In the middle of March, I spent four days immersed in an eye-opening conference near San Diego. This was the inaugural Permaculture Voices (PV1), a gathering of 600 teachers, leaders and business people passionately curious about making an impact through permaculture, and it totally blew away my preconceived notions about what permaculture is all about. Prior to this, I only had a loose understanding of the players involved and the scope of their work, and the conference completely changed my viewpoint.
Seeing all these people together and listening to their informative presentations leads me to believe permaculture is transcending its fringy past and breaking through to have a shot at gaining status alongside other standards such as LEED and Fairtrade. Schools are now offering permaculture design as part of their curricula, including Merritt College in California, the University of North Carolina, and Evergreen in Washington. And celebrities like Alicia Silverstone, Robert Downey Jr. and James Cameron (director of “Titanic” and “Avatar”) are hiring permaculture designers to work on their properties. As soon as Kanye and Beyonce start tweeting about it, game time!
What the heck is permaculture anyway? Toby Hemenway, a well-known permaculturist author and teacher, has a great article where he defines it as “an instruction manual for solving the challenges laid out by the new paradigm of meeting human needs while enhancing ecosystem health.” Based on that, plus my understanding of the 20+ talks I attended in the four-day conference, my layman’s interpretation is “a toolkit for designing efficient, sustainable systems in a holistic way.” Take all the disciplines available from science, agriculture, health and wellness, engineering and beyond and select the right tool at the precise time to create a harmonious system that benefits the world. It is hard to pin down. Perhaps it should just be three words: Smart. Holistic. Design.
Permaculture Voices shifted my perspective because the hundreds of people at the conference were the doers and shakers. People like Joel Salatin from Polyface Farms and his four-generation operation with revenues in the millions that supports multiple families while feeding thousands of customers. He also pushes the boundaries of farming while speaking eloquently and writing books about his experiences. Or Willie Smits, a scientist who is directing a 500,000 acre project in Indonesia to rehabilitate Orangutan habitat. The project is designed as a waste-free, closed-loop system supporting the local economy (previously crushed by the logging collapse) while generating fuel and electricity and a saleable resource, palm sugar. Oh, and it offers a 43% rate of return for investors! THAT is holistic, smart design that legitimizes a movement.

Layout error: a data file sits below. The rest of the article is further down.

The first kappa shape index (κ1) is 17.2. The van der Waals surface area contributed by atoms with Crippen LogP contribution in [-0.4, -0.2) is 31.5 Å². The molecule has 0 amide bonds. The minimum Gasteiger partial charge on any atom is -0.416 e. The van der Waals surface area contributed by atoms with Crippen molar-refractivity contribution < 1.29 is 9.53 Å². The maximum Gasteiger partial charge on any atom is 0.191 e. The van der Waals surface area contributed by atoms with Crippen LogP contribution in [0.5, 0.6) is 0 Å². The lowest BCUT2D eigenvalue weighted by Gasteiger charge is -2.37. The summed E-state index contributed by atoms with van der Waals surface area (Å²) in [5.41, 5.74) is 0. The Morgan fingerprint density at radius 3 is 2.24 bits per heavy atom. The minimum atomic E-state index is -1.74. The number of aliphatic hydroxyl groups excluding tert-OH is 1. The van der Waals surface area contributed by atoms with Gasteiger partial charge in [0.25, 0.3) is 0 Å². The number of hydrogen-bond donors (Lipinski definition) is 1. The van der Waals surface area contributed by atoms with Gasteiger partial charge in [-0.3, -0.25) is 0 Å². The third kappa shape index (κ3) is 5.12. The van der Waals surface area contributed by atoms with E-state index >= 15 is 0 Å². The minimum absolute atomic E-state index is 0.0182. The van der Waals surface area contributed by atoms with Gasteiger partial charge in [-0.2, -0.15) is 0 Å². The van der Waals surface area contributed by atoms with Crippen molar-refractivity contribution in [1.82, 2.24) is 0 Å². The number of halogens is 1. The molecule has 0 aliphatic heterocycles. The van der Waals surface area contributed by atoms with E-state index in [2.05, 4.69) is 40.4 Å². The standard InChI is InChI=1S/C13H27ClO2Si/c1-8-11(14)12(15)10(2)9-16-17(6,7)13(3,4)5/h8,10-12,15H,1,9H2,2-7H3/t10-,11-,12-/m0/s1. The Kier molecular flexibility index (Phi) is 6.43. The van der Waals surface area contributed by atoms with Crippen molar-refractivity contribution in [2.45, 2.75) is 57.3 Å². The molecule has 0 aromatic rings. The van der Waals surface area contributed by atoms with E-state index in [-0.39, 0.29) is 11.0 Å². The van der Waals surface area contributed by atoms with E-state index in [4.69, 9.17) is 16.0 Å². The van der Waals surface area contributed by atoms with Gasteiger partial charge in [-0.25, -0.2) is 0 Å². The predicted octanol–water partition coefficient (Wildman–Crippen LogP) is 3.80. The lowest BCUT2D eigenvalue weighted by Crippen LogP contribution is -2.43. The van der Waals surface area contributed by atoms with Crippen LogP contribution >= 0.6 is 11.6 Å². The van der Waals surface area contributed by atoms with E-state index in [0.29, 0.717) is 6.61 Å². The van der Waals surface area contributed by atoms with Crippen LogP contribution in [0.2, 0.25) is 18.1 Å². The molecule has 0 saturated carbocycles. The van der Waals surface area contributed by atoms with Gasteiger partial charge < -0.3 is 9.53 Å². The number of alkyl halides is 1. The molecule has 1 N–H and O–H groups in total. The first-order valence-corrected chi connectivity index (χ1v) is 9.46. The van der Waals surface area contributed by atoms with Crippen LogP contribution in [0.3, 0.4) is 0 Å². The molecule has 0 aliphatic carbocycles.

The accomplished and well-known keynote speakers included Michael Pollan, Geoff Lawton and Allan Savory and were incisive and inspiring. That said, two of my favorite talks at the conference were by guys in their early 30’s. Curtis Stone, owner of The Urban Farmer, built a successful urban micro-greens business on less than an acre of land that he astutely chooses not to own. This gives him the flexibility to test new markets and expand and contract nimbly. Not just that, he is teaching others how to do the same, which allows entrepreneurs to earn money and deliver organic, fresh and healthy produce straight from the farm to a local restaurant just a few blocks away. Curtis has a goal to educate hundreds of farmers in urban areas to do the same, traveling the world and creating productive farms in each city he visits.